Archive for March, 2015

Eliza Collison, Fulbright, Nicaragua: International Women’s Day in Nicaragua

March 8th marked International Women’s Day which was quite publicized here. There had been a series of events going on at the Central American University or UCA (pronounced “oo-ka”) to commemorate the day. This whole past week was a jornada or conference to cover different topics important for women in Nicaragua and internationally. For example there was one event that focused on family dynamics and another that discussing leadership among young women. They were all lead by a Mexican anthropologist who is apparently quite a superstar, because at every presentation there was not one empty seat. In fact, people were lined up against the walls. At one point during her presentation on family roles she asked the audience “Raise your hand if you know a woman who had their first child when they were less than 18 years old,” and almost the whole audience raised their hand. The woman next to me whispered “Me too…that’s why I’m here. So I can educate the next generation, so they don’t go through what I did.”  Reproductive rights and teen pregnancy are definitely critical topics in Nicaragua. There was also a cool moment before the presentation started when a woman who worked for women’s rights in Honduras received applause as she joined the audience. According to her bio she had received numerous threats from the work she was doing…that’s one brave lady! The highlight of the week was definitely a bailatón or dance-a-thon to stand up to violence against women. They opened the event with a contemporary dance performance. At first the dancers were just dancing around joyfully to salsa and bachata, portraying new, happy couples. The crowd was half paying attention, chatting amongst themselves and laughing and shrieking out whenever a dancer did a particularly sensual move. Then, the performance took a more serious turn. The music got dark and the male dancers began acting out violently towards their partners, pretending to punch them, chokehold them, and throw them to the ground. The giggles turned into serious looks and the conversations fell silent. The dance ended with the women laying on the stage with the guys extending a hand over them. It was pretty powerful stuff,but overall an artistic way to show the seriousness of domestic violence. The rest of the bailatón wasn’t so bleak. They had two different instructors get the crowd moving.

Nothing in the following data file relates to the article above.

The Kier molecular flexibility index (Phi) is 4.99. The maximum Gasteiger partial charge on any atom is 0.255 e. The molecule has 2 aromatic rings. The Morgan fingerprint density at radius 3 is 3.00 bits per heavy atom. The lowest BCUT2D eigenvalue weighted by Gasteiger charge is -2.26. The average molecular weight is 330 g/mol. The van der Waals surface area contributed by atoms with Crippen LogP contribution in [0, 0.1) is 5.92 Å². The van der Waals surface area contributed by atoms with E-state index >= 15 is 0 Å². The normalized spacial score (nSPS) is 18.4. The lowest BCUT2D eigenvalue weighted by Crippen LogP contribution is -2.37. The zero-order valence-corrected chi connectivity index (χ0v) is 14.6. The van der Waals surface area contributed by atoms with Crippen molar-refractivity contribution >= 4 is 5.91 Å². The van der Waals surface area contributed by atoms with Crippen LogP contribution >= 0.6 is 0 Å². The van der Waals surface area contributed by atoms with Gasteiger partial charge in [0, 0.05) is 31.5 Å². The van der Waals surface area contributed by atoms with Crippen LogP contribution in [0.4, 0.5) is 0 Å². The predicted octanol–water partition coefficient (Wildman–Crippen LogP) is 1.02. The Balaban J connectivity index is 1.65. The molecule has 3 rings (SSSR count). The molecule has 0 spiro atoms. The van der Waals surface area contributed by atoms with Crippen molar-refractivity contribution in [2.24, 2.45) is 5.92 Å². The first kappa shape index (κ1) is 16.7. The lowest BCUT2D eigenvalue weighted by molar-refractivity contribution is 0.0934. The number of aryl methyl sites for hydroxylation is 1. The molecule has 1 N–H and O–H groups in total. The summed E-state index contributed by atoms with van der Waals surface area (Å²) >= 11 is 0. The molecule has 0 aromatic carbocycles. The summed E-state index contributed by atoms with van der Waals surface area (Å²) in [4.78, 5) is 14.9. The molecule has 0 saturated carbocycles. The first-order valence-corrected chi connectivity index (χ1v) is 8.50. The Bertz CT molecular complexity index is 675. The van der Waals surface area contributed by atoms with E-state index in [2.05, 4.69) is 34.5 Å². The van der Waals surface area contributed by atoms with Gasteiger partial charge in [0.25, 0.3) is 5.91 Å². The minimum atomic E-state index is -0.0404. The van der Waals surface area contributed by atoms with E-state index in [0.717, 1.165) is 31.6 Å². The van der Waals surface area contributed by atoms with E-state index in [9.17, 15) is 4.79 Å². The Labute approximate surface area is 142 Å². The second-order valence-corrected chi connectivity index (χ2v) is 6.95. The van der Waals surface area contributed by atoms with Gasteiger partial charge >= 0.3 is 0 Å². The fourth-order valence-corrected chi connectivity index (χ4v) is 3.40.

bailaton
Can you spot me?…Ok, so I made it easy and circled myself.

Looking back on this week, I am glad to have celebrated International Women’s Day in a foreign context. It makes me think how my life would be if I were a woman in Nicaragua or any other country. To a certain extent, women and all human beings across the world are struggling for the same rights, such as equal pay, ending violence, and reproductive rights. Some are just more prevalent in certain countries, where the local context brings them under a stronger light. Although there is technically only one official day celebrating women, the struggle for women’s rights in Nicaragua and across the world is constant.

For more about Eliza’s Fulbright experience, visit her personal blog.